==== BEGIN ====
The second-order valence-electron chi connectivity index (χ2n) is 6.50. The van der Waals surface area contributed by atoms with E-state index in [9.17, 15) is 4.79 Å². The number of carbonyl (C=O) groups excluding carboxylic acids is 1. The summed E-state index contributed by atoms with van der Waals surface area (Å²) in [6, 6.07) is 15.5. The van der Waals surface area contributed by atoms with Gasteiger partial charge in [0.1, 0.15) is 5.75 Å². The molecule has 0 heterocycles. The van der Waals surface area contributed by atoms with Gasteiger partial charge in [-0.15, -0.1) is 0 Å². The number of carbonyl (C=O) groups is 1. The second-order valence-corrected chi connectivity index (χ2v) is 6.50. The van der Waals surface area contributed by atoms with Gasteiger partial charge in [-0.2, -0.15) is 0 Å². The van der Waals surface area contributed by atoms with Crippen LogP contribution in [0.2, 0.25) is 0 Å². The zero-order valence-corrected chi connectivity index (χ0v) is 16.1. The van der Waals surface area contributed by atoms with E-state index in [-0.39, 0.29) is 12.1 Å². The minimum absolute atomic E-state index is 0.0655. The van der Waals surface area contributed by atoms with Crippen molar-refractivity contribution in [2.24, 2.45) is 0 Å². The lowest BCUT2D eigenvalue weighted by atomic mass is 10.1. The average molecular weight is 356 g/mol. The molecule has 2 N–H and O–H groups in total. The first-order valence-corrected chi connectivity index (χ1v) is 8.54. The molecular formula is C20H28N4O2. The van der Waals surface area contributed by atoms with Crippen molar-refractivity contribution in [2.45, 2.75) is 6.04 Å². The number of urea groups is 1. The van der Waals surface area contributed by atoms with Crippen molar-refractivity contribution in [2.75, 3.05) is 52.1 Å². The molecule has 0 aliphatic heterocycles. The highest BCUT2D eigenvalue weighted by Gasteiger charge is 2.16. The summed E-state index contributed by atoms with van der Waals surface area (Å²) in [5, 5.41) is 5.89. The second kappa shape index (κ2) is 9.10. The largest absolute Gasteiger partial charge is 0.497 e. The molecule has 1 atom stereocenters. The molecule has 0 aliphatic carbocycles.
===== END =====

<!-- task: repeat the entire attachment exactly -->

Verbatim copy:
The second-order valence-electron chi connectivity index (χ2n) is 6.50. The van der Waals surface area contributed by atoms with E-state index in [9.17, 15) is 4.79 Å². The number of carbonyl (C=O) groups excluding carboxylic acids is 1. The summed E-state index contributed by atoms with van der Waals surface area (Å²) in [6, 6.07) is 15.5. The van der Waals surface area contributed by atoms with Gasteiger partial charge in [0.1, 0.15) is 5.75 Å². The molecule has 0 heterocycles. The van der Waals surface area contributed by atoms with Gasteiger partial charge in [-0.15, -0.1) is 0 Å². The number of carbonyl (C=O) groups is 1. The second-order valence-corrected chi connectivity index (χ2v) is 6.50. The van der Waals surface area contributed by atoms with Gasteiger partial charge in [-0.2, -0.15) is 0 Å². The van der Waals surface area contributed by atoms with Crippen LogP contribution in [0.2, 0.25) is 0 Å². The zero-order valence-corrected chi connectivity index (χ0v) is 16.1. The van der Waals surface area contributed by atoms with E-state index in [-0.39, 0.29) is 12.1 Å². The minimum absolute atomic E-state index is 0.0655. The van der Waals surface area contributed by atoms with Crippen molar-refractivity contribution in [2.24, 2.45) is 0 Å². The lowest BCUT2D eigenvalue weighted by atomic mass is 10.1. The average molecular weight is 356 g/mol. The molecule has 2 N–H and O–H groups in total. The first-order valence-corrected chi connectivity index (χ1v) is 8.54. The molecular formula is C20H28N4O2. The van der Waals surface area contributed by atoms with Crippen molar-refractivity contribution in [2.45, 2.75) is 6.04 Å². The number of urea groups is 1. The van der Waals surface area contributed by atoms with Crippen molar-refractivity contribution in [2.75, 3.05) is 52.1 Å². The molecule has 0 aliphatic heterocycles. The highest BCUT2D eigenvalue weighted by Gasteiger charge is 2.16. The summed E-state index contributed by atoms with van der Waals surface area (Å²) in [5, 5.41) is 5.89. The second kappa shape index (κ2) is 9.10. The largest absolute Gasteiger partial charge is 0.497 e. The molecule has 1 atom stereocenters. The molecule has 0 aliphatic carbocycles.